Three Muslim men have reportedly been arrested after forcing a Christian family to convert to Islam at gunpoint earlier this week, Pakistan's local police force is reporting.
Local police official Abdul Ghafoor reported that the men, all in their 30's, had broken into the home of a large Christian family and tortured them, forcing them to convert to Islam at gunpoint. The family members tortured by the men were allegedly related to the recently deceased Boota Masih, a 58-year-old gold scavenger who was attacked and stabbed in the Karachi's Liaquatabad Gold Market earlier in September. Masih had been accused of blasphemy against the prophet Mohammed, and his throat was allegedly slit by a Muslim extremist as policemen and security guards looked on.
Police official Ghafoor told The Hindu that the three men, one of whom has been described in reports as an Islamic extremist, were arrested in the suburbs of Islamabad, the country's capital, earlier this week after attacking Masih's family members. Masih is survived by five daughters and two sons. One of his sons, George, told Morning Star News previously that he and his brother live in fear of going to work after their father's death, fearing they too will be targeted by Islamic extremists. more >>
Some school textbooks in Pakistan include lessons teaching students that killing Christians is a goal that must be achieved for them to obtain martyrdom, according to a report prepared by the Middle East Media Research Institute (MEMRI).
The report also included claims that Islamist groups in Pakistan are launching regular attacks against non-Muslim Pakistanis as well as some sects of Muslims such as Shiites and Ahmadi, whom they do not consider to be real Muslims.
The report states that official and independent media, government leaders and religious scholars have legitimized hate against religious minorities, with the term "minority" itself having come to be seen in a pejorative context. more >>
Between 200-300 Pakistani Muslims and Christians united and gathered to make a human chain around a church in Lahore, Pakistan's second largest city on Sunday.
Held on Oct. 6, just two weeks after a church bombing killed more than 100 people in Peshawar, the human chain, organized by the citizen group "Pakistan for All," is part of the movement's goal to raise awareness about minority rights and concerns.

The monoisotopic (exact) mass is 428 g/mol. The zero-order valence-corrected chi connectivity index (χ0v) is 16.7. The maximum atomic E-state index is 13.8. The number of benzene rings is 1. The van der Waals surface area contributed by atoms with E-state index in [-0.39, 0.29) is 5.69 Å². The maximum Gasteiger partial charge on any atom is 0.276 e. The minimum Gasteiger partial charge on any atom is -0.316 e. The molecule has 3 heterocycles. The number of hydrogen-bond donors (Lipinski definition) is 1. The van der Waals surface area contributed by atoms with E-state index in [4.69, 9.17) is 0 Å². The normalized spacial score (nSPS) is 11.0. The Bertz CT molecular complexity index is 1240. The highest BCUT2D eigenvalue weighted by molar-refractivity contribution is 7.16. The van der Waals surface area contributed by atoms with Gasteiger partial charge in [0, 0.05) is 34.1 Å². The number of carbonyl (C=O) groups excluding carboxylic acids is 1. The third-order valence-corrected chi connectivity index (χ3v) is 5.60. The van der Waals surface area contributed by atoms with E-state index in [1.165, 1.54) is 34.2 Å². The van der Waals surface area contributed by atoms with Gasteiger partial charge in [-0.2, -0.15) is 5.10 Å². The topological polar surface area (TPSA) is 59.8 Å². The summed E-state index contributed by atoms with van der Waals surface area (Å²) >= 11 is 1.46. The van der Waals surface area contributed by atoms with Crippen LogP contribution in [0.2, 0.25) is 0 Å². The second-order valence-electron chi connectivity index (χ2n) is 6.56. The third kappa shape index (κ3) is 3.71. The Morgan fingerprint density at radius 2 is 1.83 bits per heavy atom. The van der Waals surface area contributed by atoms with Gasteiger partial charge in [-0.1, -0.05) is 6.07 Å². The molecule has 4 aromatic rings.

The Archbishop of Karachi and the head of the Council of Pakistani Bishops revealed that Christians in the country are under constant pressure to convert to Islam, most notably in schools.
In the wake of the deadliest church bombing in the country, Bishop Joseph Coats sent a note to an Italian association named Aid to Churches in Need, stating that Pakistan "is one of the most difficult countries to live in for Christians."
"The daily lives of religious minorities in Pakistan are characterized by poverty, injustice and discrimination. Non-Muslims are identified as second-class citizens in school textbooks. Teachers repeatedly ask students to write essays titled: write a letter to your friend encouraging him to convert to Islam," according to the Italian AKI agency. more >>
The deadliest attack on Christians ever on Pakistani soil that left 83 people dead on Sunday has been condemned by the U.S. Commission on International Religious Freedom (USCIRF), which warned that words will not be enough to stop the violence against religious minorities in the Islamic nation.
"Mere words will not do. The government of Newaz Sharif must take robust measures to end violence against Christians and other religious minorities and the cycle of impunity that plagues Pakistan. Arrests and prosecutions will send a powerful message that the government takes seriously its responsibility to protect citizens of all faiths," USCIRF chairman Robert George said in a statement.
Two suicide blasts on Sunday left 83 people dead and over 150 wounded at the All Saints Church in Peshawar, Pakistan. The attack occurred when over 400 worshipers were leaving church services, with a faction of Tehrik-i-Taliban Pakistan (TTP) claiming responsibility. more >>
Pakistani Christians have expressed grief and outrage on Monday, holding protests as well as prayer vigils in response to the shocking weekend church bombings that killed 85 worshippers at a church service on Sunday. The reaction has come as further details emerge about the bombings, which have confirmed that Taliban Islamic terrorists packed their bombs with metal ball bearings to maximize the bloodshed and death toll in their suicide bombings in Peshawar, now believed to be the largest in the country's history directed at its Christian population.
In Peshawar, mourners viscerally reacted as they took in just how many casualties the bomb had caused.
"Some broke down on the spot, seeing the long line of coffins, the hundreds of women sitting beside them, clutching them and sobbing, the men hugging and crying, their children looking bewildered," described the BBC's Aleem Maqbool. more >>